The Red Lion Inn was once on the High Street near the top of Cross Street. The buildings are 68 & 70 High Street. Now occupied by Dicksons Solicitors and Francesco [Jan 2020],
The Universal British Directory of 1791 describes the Red Lion as one of the towns principle pubs.
On May 27th 1831 an auction was held at the pub selling the dwelling houses on the newly laid out Charles Street, a plot of land was also up for sale measuring around 40 square yards.
On 23rd May 1863 landlord George Warrington was fined 5s (and court costs) for having the pub open on the Sunday morning of the 10th and serving beer.
Since most of the established pubs from this period remained open until at least the early 1900s, rather surprisingly this pub closed in the early 1860s.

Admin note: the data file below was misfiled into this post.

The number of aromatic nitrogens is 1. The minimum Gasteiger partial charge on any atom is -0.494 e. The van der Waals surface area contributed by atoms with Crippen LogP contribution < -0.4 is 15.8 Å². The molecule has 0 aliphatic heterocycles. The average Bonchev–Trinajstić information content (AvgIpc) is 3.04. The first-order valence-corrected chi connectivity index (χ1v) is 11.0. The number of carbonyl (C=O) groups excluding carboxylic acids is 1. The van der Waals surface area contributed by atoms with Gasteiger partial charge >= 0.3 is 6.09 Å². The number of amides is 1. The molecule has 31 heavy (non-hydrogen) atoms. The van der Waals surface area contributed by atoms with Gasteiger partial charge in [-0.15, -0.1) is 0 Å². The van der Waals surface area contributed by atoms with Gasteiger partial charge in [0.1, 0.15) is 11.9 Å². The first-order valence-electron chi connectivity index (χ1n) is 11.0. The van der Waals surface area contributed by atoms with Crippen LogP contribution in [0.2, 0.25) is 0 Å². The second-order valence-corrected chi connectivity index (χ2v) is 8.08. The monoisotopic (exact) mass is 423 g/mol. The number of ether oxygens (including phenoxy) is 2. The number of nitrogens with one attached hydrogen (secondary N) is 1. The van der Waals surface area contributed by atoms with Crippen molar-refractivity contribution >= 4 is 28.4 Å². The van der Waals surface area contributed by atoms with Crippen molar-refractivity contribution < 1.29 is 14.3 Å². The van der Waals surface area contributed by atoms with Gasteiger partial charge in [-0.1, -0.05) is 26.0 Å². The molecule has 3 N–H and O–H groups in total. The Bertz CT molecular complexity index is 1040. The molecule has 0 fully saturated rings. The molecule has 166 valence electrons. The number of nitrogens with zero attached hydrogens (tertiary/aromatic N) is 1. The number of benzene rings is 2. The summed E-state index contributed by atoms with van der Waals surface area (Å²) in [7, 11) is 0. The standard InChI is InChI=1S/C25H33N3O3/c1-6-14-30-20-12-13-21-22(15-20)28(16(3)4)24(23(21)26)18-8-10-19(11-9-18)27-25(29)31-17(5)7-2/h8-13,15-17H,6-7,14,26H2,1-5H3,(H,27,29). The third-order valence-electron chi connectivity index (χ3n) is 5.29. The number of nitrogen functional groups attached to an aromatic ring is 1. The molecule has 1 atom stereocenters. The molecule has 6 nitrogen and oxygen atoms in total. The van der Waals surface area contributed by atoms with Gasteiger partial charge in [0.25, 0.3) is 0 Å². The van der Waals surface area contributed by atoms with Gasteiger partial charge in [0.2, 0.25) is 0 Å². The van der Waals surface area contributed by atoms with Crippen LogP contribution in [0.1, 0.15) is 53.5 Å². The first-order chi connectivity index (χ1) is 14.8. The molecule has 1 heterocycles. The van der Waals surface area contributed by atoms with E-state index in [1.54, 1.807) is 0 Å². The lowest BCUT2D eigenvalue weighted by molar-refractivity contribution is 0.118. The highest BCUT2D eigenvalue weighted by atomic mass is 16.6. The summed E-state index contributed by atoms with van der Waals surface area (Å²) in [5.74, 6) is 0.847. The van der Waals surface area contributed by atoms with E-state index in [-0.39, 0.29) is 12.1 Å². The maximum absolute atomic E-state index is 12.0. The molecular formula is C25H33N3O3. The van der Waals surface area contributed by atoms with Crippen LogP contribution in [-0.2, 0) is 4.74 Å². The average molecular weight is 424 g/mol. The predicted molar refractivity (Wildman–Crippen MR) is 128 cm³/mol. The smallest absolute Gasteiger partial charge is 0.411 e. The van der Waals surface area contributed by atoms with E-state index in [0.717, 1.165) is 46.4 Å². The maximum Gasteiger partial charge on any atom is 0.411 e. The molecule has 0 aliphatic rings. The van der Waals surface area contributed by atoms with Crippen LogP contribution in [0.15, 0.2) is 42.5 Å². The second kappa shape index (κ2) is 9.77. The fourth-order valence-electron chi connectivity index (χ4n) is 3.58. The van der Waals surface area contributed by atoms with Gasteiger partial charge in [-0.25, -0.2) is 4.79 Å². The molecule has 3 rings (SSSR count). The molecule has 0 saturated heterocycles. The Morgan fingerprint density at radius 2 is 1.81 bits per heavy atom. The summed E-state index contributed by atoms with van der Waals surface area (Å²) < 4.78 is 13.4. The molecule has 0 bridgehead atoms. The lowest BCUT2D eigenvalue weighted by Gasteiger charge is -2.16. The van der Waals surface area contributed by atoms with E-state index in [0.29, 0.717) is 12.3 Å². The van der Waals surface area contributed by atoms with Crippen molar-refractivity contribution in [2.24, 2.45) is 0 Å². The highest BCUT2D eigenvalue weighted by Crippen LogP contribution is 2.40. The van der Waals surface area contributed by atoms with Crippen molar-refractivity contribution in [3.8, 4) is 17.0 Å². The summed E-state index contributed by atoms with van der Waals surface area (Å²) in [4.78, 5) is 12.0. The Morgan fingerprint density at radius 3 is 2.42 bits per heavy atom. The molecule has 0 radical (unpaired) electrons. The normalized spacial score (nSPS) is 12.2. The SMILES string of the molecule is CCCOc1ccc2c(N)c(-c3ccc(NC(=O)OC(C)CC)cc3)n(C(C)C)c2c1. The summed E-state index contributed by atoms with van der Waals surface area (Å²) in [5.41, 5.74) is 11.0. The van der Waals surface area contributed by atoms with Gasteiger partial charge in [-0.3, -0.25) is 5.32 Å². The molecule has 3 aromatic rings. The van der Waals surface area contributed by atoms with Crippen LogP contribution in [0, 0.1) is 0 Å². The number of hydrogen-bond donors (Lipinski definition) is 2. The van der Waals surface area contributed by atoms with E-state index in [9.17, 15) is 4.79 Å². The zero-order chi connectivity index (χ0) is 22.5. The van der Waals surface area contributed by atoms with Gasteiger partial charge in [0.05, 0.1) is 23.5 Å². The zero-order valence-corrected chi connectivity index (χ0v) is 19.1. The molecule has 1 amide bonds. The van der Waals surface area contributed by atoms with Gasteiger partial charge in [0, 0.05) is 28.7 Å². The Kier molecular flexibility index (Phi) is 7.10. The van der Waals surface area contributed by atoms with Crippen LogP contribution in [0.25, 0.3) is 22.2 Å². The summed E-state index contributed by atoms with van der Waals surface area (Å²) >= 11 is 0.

Mrs Fisher (The Universal British Directory 1791, 1793)
William Smith (Parson and Bradshaw – Staffordshire Directory 1818, Pigot & Co.’s National Directory 1828-29 and White’s Directory of Staffordshire 1834)
William Barnes (Victorian Cheadle 1841-1881) [1834-1837]
George Lakin [from March 1838] (Pigot’s Directory of Staffordshire 1842)
Thomas Howe (1845 St. Giles Pew Allocations)
Thomas Hewitt (Post Office Directory of Birmingham with Staffordshire & Worcestershire 1849, Slater’s Directory 1850 and White’s Directory of Staffordshire 1851)
John Warrington (Derbyshire Advertiser and Journal 1857)
George Warrington (Kelly’s Post Office Directory of Staffordshire 1860) [until 1864]